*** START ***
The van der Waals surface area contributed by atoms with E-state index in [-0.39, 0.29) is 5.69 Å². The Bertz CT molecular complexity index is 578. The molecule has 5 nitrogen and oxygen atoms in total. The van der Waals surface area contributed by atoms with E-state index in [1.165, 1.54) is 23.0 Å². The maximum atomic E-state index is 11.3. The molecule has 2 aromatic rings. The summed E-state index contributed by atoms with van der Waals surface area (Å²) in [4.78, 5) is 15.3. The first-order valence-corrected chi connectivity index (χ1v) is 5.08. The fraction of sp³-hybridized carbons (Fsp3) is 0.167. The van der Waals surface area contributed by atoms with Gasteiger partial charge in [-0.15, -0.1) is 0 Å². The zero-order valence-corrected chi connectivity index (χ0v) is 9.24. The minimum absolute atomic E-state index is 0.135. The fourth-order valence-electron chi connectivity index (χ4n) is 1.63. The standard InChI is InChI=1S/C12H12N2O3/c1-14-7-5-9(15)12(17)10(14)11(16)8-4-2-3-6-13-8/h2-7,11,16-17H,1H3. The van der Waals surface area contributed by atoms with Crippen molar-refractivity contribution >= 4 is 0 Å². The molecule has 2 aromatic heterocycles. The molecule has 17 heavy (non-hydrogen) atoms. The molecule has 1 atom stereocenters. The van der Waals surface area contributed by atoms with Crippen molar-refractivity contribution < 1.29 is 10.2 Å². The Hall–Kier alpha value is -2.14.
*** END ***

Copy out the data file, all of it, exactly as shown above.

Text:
The van der Waals surface area contributed by atoms with E-state index in [-0.39, 0.29) is 5.69 Å². The Bertz CT molecular complexity index is 578. The molecule has 5 nitrogen and oxygen atoms in total. The van der Waals surface area contributed by atoms with E-state index in [1.165, 1.54) is 23.0 Å². The maximum atomic E-state index is 11.3. The molecule has 2 aromatic rings. The summed E-state index contributed by atoms with van der Waals surface area (Å²) in [4.78, 5) is 15.3. The first-order valence-corrected chi connectivity index (χ1v) is 5.08. The fraction of sp³-hybridized carbons (Fsp3) is 0.167. The van der Waals surface area contributed by atoms with Gasteiger partial charge in [-0.15, -0.1) is 0 Å². The zero-order valence-corrected chi connectivity index (χ0v) is 9.24. The minimum absolute atomic E-state index is 0.135. The fourth-order valence-electron chi connectivity index (χ4n) is 1.63. The standard InChI is InChI=1S/C12H12N2O3/c1-14-7-5-9(15)12(17)10(14)11(16)8-4-2-3-6-13-8/h2-7,11,16-17H,1H3. The van der Waals surface area contributed by atoms with Crippen molar-refractivity contribution >= 4 is 0 Å². The molecule has 2 aromatic heterocycles. The molecule has 17 heavy (non-hydrogen) atoms. The molecule has 1 atom stereocenters. The van der Waals surface area contributed by atoms with Crippen molar-refractivity contribution < 1.29 is 10.2 Å². The Hall–Kier alpha value is -2.14.